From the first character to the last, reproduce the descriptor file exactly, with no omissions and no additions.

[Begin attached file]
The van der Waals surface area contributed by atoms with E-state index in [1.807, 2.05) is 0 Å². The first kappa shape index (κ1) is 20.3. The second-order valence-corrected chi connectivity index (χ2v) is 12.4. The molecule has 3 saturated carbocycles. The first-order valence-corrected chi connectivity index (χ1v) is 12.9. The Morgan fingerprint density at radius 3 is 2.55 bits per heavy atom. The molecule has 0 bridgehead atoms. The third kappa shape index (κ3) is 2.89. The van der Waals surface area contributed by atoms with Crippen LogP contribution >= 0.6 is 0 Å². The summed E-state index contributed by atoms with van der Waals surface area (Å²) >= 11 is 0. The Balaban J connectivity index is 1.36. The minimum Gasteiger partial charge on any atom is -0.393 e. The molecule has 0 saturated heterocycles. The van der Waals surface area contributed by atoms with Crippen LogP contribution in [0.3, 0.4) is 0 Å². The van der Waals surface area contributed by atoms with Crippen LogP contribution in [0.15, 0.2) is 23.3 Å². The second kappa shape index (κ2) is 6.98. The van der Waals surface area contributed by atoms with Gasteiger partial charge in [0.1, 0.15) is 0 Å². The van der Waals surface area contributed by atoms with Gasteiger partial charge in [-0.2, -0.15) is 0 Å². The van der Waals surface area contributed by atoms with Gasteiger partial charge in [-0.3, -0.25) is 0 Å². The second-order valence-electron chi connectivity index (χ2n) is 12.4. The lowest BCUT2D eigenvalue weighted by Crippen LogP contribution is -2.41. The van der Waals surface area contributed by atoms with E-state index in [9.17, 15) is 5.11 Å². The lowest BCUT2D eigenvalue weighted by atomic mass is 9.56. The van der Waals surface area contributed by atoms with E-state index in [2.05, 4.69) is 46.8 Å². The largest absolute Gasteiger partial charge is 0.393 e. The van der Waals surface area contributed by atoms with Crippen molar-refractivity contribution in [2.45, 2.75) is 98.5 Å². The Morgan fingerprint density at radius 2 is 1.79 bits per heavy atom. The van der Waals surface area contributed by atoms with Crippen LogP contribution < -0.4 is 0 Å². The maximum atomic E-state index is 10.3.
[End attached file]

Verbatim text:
The van der Waals surface area contributed by atoms with E-state index in [1.807, 2.05) is 0 Å². The first kappa shape index (κ1) is 20.3. The second-order valence-corrected chi connectivity index (χ2v) is 12.4. The molecule has 3 saturated carbocycles. The first-order valence-corrected chi connectivity index (χ1v) is 12.9. The Morgan fingerprint density at radius 3 is 2.55 bits per heavy atom. The molecule has 0 bridgehead atoms. The third kappa shape index (κ3) is 2.89. The van der Waals surface area contributed by atoms with Crippen LogP contribution >= 0.6 is 0 Å². The summed E-state index contributed by atoms with van der Waals surface area (Å²) >= 11 is 0. The Balaban J connectivity index is 1.36. The minimum Gasteiger partial charge on any atom is -0.393 e. The molecule has 0 saturated heterocycles. The van der Waals surface area contributed by atoms with Crippen LogP contribution in [0.3, 0.4) is 0 Å². The van der Waals surface area contributed by atoms with Crippen LogP contribution in [0.15, 0.2) is 23.3 Å². The second kappa shape index (κ2) is 6.98. The van der Waals surface area contributed by atoms with Gasteiger partial charge in [0.1, 0.15) is 0 Å². The van der Waals surface area contributed by atoms with Gasteiger partial charge in [-0.2, -0.15) is 0 Å². The van der Waals surface area contributed by atoms with Gasteiger partial charge in [-0.3, -0.25) is 0 Å². The second-order valence-electron chi connectivity index (χ2n) is 12.4. The lowest BCUT2D eigenvalue weighted by Crippen LogP contribution is -2.41. The van der Waals surface area contributed by atoms with E-state index in [9.17, 15) is 5.11 Å². The lowest BCUT2D eigenvalue weighted by atomic mass is 9.56. The van der Waals surface area contributed by atoms with E-state index in [2.05, 4.69) is 46.8 Å². The largest absolute Gasteiger partial charge is 0.393 e. The van der Waals surface area contributed by atoms with Crippen molar-refractivity contribution in [2.45, 2.75) is 98.5 Å². The Morgan fingerprint density at radius 2 is 1.79 bits per heavy atom. The van der Waals surface area contributed by atoms with Crippen LogP contribution < -0.4 is 0 Å². The maximum atomic E-state index is 10.3.